Fred Hassan, a longtime pharmaceutical executive turned health-care investor, tells e-cigarette makers to come through the regulatory "front door" if they want their products to be considered smoking cessation tools.
"My former company, Pharmacia, was the innovator in the nicotine gum and patch," said Hassan, who was Pharmacia CEO for six years starting in 1997. Pharmacia was bought by Pfizer in 2003.
If vaping is "truly helpful to quit smoking, they should be invited to do the research and then file their application with the FDA, and get a lawful approval," he argued on CNBC on Tuesday. "If it does good things like Nicorette Gum, let's do it."
Vaping companies often market their products as healthier alternatives to traditional cigarettes and as a way that adults can wean themselves off of the habit. Some research does back up those claims.
But with e-cigarette use becoming an epidemic among teens and a mysterious vaping-related lung disease spreading across the nation, health officials are increasing scrutiny of the industry.
While there's no question smoking regular combustible cigarettes is unhealthy, Hassan said that e-cigarette makers need to gather more data into the benefits to adult smokers looking to quit versus the societal impact of teen addiction.
Hassan told "Squawk Alley" that all e-cigarettes do now is give you a "powerful nicotine hit."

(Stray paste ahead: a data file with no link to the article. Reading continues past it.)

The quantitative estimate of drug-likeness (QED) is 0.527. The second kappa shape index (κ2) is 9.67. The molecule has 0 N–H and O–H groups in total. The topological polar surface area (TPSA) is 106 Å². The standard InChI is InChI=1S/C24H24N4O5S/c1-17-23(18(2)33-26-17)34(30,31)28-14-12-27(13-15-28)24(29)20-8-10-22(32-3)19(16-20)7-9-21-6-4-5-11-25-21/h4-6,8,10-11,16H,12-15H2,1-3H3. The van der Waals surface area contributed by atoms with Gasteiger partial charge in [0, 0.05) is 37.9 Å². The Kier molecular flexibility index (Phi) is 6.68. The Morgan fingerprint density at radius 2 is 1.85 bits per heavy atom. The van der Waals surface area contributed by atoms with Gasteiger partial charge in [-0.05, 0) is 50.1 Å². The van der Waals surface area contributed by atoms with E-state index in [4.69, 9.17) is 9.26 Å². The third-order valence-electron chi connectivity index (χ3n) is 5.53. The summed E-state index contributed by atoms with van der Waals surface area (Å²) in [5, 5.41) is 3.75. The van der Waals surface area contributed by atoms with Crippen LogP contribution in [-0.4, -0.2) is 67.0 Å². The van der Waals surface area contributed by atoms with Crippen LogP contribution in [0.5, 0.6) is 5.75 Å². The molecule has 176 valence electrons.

"What I am concerned about is the very fast move — through very powerful marketing tools, virtual viral marketing — to get younger people" hooked, he continued.
Federal regulators are also placing blame on marketing around vaping, saying it targeted kids with bright colors, young models, and flavored nicotine. The Food and Drug Administration is finalizing guidance to remove all non-tobacco flavors of e-cigarettes.
Companies might be able to reintroduce flavors at a later date, so long as they submit a formal application and receive approval from the FDA.
"I was hoping we would be seeing Gen Z be free of nicotine addition," Hassan said of the generation after the millennials born in the mid-1990s through the early-2000s. "It is disappointing we're seeing a problem these days."
Hassan — also former CEO of Schering-Plough, which bought by Merck in 2009 — is currently head of the Caret Group, a privately held health-care investment company that he founded in 2010.